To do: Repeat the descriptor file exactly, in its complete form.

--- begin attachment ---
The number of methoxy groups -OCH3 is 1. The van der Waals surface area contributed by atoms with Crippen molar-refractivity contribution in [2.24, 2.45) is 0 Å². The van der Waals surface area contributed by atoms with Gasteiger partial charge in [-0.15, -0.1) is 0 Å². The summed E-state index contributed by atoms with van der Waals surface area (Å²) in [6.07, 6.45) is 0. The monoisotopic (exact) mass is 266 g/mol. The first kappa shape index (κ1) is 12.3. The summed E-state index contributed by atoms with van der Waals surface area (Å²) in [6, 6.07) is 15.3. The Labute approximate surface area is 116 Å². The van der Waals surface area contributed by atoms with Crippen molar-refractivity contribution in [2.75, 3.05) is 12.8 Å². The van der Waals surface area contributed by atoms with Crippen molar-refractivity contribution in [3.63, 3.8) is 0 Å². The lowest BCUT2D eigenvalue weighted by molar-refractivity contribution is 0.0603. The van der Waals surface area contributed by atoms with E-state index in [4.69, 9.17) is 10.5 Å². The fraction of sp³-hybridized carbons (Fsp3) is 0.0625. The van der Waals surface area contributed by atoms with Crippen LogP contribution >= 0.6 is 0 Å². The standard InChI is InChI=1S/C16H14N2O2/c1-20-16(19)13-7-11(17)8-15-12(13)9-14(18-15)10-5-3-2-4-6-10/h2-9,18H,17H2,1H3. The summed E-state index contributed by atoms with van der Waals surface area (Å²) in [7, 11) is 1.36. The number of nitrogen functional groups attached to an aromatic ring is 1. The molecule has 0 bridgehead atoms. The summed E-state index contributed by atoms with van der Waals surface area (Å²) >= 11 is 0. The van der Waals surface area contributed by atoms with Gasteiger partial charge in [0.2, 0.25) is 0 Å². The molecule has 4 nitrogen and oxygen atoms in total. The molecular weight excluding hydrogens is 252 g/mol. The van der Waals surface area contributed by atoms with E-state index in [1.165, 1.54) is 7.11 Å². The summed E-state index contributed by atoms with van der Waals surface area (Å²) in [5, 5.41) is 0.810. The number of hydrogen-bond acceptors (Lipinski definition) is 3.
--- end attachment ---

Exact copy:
The number of methoxy groups -OCH3 is 1. The van der Waals surface area contributed by atoms with Crippen molar-refractivity contribution in [2.24, 2.45) is 0 Å². The van der Waals surface area contributed by atoms with Gasteiger partial charge in [-0.15, -0.1) is 0 Å². The summed E-state index contributed by atoms with van der Waals surface area (Å²) in [6.07, 6.45) is 0. The monoisotopic (exact) mass is 266 g/mol. The first kappa shape index (κ1) is 12.3. The summed E-state index contributed by atoms with van der Waals surface area (Å²) in [6, 6.07) is 15.3. The Labute approximate surface area is 116 Å². The van der Waals surface area contributed by atoms with Crippen molar-refractivity contribution in [2.75, 3.05) is 12.8 Å². The van der Waals surface area contributed by atoms with Crippen molar-refractivity contribution in [3.63, 3.8) is 0 Å². The lowest BCUT2D eigenvalue weighted by molar-refractivity contribution is 0.0603. The van der Waals surface area contributed by atoms with E-state index in [4.69, 9.17) is 10.5 Å². The fraction of sp³-hybridized carbons (Fsp3) is 0.0625. The van der Waals surface area contributed by atoms with Crippen LogP contribution >= 0.6 is 0 Å². The standard InChI is InChI=1S/C16H14N2O2/c1-20-16(19)13-7-11(17)8-15-12(13)9-14(18-15)10-5-3-2-4-6-10/h2-9,18H,17H2,1H3. The summed E-state index contributed by atoms with van der Waals surface area (Å²) in [7, 11) is 1.36. The number of nitrogen functional groups attached to an aromatic ring is 1. The molecule has 0 bridgehead atoms. The summed E-state index contributed by atoms with van der Waals surface area (Å²) >= 11 is 0. The van der Waals surface area contributed by atoms with Gasteiger partial charge in [0.2, 0.25) is 0 Å². The molecule has 4 nitrogen and oxygen atoms in total. The molecular weight excluding hydrogens is 252 g/mol. The van der Waals surface area contributed by atoms with E-state index in [1.165, 1.54) is 7.11 Å². The summed E-state index contributed by atoms with van der Waals surface area (Å²) in [5, 5.41) is 0.810. The number of hydrogen-bond acceptors (Lipinski definition) is 3.